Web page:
On June 23rd, educators and students from Israel visited the Republic of Korea to learn about the concept of peace presented by HWPL. This peace camp was requested by Israel Usifya Junior High school which has been closely collaborating with HWPL. The school sent a total of 26 participants, including 4 educators and 22 students, to the camp that was held over a period of 7 days in Gwangju with the theme of ‘We are One under Peace’.
Prior to the start of the camp, the students and educators visited HWPL peace institution. HWPL Chairman Lee highlighted that “education is crucial in realizing peace. The mindset of ‘all armed conflicts can be put to an end’ and the concept of peace should be taught at a young age.” He also emphasized, “Let us all become the messengers of peace and leave the legacy of peace to our future generations.”
Educator Magda Mansour who was designated as an HWPL Peace Educator on the same day also emphasized that “Our students expressed their enthusiasms of becoming messengers of peace and joined the HWPL Peace Camp. In order to realize peace, young generations should partake in greater peace-building efforts than adults.”
Peace Made by You and Me!
Students were invited to think about the sanctity of life and the importance of respecting and living in coexistence with diverse bodies of ethnicities, religions and cultures by examining the core values of peace and HWPL Peace Education curriculums. They also explored possible solutions to put all armed conflicts to an end, thereby realizing that each of them is responsible for becoming an actor that brings peace.
On the topic of 'What is Peace?', the camp participants compared and contrasted two different worlds, a beautiful world filled with peace and another that has been tainted by war and armed conflicts. They further discussed and gave presentations on the root causes of war and armed conflicts in the world and the mindset necessary to resolve such conflicts.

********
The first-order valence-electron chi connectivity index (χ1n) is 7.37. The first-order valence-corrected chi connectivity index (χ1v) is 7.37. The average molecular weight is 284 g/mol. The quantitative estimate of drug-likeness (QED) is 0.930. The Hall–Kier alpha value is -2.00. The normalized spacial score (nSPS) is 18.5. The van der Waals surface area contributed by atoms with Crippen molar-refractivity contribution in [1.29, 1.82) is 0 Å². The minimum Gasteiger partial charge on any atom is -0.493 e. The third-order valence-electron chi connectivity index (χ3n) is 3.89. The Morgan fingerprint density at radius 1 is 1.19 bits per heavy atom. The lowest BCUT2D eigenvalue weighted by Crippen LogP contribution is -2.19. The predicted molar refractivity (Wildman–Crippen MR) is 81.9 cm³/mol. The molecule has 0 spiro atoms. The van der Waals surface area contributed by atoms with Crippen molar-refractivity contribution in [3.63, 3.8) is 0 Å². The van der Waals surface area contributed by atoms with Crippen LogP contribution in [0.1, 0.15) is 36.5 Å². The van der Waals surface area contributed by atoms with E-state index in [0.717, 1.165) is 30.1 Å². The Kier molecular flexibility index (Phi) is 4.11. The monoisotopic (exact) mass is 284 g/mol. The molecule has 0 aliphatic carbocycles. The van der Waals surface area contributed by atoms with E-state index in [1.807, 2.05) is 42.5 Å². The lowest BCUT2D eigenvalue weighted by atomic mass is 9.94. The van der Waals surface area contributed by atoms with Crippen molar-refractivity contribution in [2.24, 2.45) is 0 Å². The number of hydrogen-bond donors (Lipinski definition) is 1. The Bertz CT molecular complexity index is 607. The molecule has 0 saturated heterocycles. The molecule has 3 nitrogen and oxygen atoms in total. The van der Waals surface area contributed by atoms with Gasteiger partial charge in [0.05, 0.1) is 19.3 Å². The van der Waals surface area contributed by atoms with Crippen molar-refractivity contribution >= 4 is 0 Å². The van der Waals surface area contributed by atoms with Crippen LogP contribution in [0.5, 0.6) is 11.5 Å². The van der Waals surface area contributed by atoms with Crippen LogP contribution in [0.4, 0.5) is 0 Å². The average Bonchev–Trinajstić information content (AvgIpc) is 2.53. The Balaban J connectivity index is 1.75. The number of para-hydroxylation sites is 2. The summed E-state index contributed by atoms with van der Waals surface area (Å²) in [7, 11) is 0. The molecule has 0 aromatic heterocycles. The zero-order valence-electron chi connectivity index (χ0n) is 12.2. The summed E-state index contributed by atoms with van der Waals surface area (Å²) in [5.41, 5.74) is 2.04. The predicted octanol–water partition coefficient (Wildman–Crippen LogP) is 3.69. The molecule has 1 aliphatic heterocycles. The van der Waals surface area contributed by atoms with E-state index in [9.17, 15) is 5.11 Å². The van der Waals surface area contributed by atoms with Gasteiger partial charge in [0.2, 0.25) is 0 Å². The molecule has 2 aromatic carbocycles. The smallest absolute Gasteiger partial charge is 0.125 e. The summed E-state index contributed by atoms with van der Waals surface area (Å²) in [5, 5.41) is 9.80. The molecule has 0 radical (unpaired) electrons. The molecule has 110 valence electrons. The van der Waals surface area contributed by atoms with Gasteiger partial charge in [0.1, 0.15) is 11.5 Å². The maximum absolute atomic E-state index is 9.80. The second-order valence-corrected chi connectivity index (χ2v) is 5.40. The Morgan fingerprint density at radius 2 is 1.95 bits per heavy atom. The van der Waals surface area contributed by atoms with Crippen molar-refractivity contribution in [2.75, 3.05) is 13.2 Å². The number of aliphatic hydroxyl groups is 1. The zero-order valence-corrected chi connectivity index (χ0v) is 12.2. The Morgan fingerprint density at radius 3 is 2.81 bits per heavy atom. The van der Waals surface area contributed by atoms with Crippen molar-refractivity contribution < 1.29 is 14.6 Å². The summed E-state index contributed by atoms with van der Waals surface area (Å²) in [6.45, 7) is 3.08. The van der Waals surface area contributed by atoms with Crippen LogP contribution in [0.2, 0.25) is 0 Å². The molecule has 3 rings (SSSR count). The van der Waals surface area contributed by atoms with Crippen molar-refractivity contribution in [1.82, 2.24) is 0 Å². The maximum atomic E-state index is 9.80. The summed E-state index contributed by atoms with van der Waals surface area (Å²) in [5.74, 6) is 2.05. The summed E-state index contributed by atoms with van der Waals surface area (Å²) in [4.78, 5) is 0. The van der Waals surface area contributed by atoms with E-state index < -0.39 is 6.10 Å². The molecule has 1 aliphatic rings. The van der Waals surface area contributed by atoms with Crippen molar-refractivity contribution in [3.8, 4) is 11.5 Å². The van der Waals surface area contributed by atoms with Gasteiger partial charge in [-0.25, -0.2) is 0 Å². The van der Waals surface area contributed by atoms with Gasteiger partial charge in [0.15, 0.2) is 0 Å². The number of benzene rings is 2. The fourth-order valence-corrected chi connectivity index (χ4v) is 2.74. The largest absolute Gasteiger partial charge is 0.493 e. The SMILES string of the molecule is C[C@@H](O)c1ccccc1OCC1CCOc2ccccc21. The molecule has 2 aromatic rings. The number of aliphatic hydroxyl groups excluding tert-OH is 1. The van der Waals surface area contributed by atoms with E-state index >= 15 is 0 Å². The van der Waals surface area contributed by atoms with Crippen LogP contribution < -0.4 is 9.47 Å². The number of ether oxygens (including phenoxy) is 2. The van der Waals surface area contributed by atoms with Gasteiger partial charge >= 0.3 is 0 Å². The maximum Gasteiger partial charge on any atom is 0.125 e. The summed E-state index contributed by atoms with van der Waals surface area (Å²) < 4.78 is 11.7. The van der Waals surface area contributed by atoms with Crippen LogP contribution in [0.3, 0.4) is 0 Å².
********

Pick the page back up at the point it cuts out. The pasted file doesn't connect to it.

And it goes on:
14 year-old student, Lerazz Wehbi described the atrocities of war stating that “War and conflicts drive a happy family into [becoming] refugees, and some face death from famine and starvation.” Seven Halabe highlighted the importance of peace education explaining that “Comforting children in fear of war by saying ‘everything will be fine’ can become a lie. Instead, parents should teach their children about the reality and encourage them to contribute positively to the situation they face.”
In addition to the peace education workshop, educators and students experienced Korean cultural elements such as making bibimbap and hanji (Korean paper), wearing Korean traditional dress, and practicing a tea ceremony, etiquettes and Korean traditional wedding. Through this time, they mutually shared the importance of recognizing and understanding as well as embracing cultural differences, thereby becoming one in harmony.
On the last day of the camp, the participants also visited main tourist sites of Gwangju such as the folk museum, Mt. Mudeung observatory, Cho-sun University and the Asian Culture Complex. They then shared their collective action plans as messengers of peace in the future.
Hussam Abu Roken said, “It is important to actively share and spread the messages of peace to my school friends. When I return to Israel, I will deliver the love and message of peace so that peace can take greater effect there,” expressing gratitude to all the staff and the Korean students who made the Peace Education camp possible.